(A) Inset: Experimental paradigm. VEP amplitudes in response to presentation of visual stimuli (100% contrast gratings, 0.05 cycle per degree, reversing at 1 Hz) to non-deprived contralateral eye, prior to monocular dperivation (MD) and following 3 and 7 days of MD. LRx promotes significant enhancement of non-deprived eye VEP following MD in WT adults (left, n=12, 8 subjects for Con and LRx, respectively) but not Mmp9−/− mice (right, n=6, 5 subjects for Con and LRx, respectively). Between subjects repeated measures ANOVA, WT: F=6.33, *p=0.026; Mmp9−/−: F=0.020, p=0.890. (B) Top: Representative images of Golgi stained basolateral dendrites of layer 4 neurons in binocular region of primary visual cortex following 7 days of MD in WT LRx (left) and Mmp9−/− LRx (right) subjects. Significant difference in the distribution of spine densities in deprived versus non-deprived V1b following 7 days of MD in WT LRx but not Mmp9−/− mice. Spine densities and diameters of the basolateral dendrites of layer 4 neurons were measured 75 – 100 μm from soma, spines are labeled with orange asterisks. One-way ANOVA, F=24.9, p<0.0001. KS tests (deprived versus non-deprived) WT LRx+MD Diameter: p=0.37; Density: p<0.0001; Mmp9−/− LRx+MD: Diameter: p=0.62; Density: p=0.95; n=(subjects, neurons).

https://doi.org/10.7554/eLife.27345.019
Rescue of structural and functional plasticity in Mmp9−/− mouse by hyaluronidase.

(A) Hyaluronidase (Hyl, 4 μl of 200 U/ml at 100 nl/min) or vehicle was delivered i.c. via cannula at the initiation of LRx (1X/2 days for 7 days). Top: Reduction in WFA-FITC labeling following hyaluronidase treatment. Bottom: Reduction in aggrecan immunoreactivity following hyaluronidase treatment. (B) Reduction in WFA labelling following hyaluronidase treatment in Mmp9−/− mice compared to LRx in WT mice. WFA intensities was quantified 250 – 400 μm from cortical surface (WT Con: 100±14.3%, WT LRx: 48.8±5.3%, Mmp9−/− saline: 100.1±3.5%, Mmp9−/− Hyl: 47.8±2.6%, One-way ANOVA, F=12.7; p=0.0002, *p<0.01) n=subjects. (C) No change in the excitability of FS neurons from Mmp9−/− mice following hyaluronidase treatment (light red, n=6 subjects, 9 units; +Hyl n=6 subjects, 13 units) or RS (red, n=6 subjects, 19 units; +Hyl n=6 subjects, 14 units). (D) Hyluronidase-induced change in neuronal synchrony does not mimic the response to LRx in WTs (n=6 subjects, *p<0.03, paired Student’s T-test). Comparison of oscillatory activity in two cohorts of subjects that exhibit robust adult ocular dominance plasticity: WT+LRx (n=9 subjects) and Mmp9−/−+Hyl; *p<0.03, unpaired Student’s T-test. (E) Inset: Experimental paradigm. Hyaluronidase treatment (n=8 subjects; red) promotes significant enhancement of non-deprived eye VEP following monocular deprivation in adult Mmp9−/− mice (n=6 subjects; gray). Repeated measures ANOVA, F=16.668, p=0.001, Bonferroni post-hoc *p=0.001, Baseline versus 7d. MD alone, repeated measures ANOVA, F=0.446, p=0.655 (n.s.=not significant). (F) Representative images of Golgi stained basolateral dendrites of layer 4 neurons in V1bfollowing 7 days of MD in Mmp9−/−+Hyl subject. (G) Significant difference in distribution of spine densities and diameters in deprived versus non-deprived visual cortex following 7 days of MD in Mmp9−/−+Hyl mice, quantified 75 – 100 μm from soma). One-way ANOVA, F=6.6, p<0.0001. KS for diameter: p=0.0149; density: p<0.0001. n=(subjects, neurons).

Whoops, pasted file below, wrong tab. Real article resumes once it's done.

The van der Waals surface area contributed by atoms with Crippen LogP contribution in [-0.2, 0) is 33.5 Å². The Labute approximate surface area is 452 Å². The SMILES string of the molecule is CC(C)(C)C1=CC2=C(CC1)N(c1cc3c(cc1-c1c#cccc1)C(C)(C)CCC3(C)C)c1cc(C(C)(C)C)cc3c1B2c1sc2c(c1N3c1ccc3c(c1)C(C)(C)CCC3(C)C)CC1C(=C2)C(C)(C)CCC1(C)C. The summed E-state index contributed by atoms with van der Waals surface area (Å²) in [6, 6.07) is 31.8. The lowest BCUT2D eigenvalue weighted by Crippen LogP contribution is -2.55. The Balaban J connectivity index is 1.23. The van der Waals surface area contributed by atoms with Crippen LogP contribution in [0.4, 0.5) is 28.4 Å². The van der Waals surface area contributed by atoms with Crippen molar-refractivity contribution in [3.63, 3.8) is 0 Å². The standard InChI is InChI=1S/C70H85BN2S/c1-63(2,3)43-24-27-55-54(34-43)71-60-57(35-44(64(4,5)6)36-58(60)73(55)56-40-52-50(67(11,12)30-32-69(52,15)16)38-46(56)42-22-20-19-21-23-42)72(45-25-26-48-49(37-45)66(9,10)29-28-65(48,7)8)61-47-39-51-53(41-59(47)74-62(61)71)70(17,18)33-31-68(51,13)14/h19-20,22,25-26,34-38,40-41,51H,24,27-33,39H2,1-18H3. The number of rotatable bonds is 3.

https://doi.org/10.7554/eLife.27345.021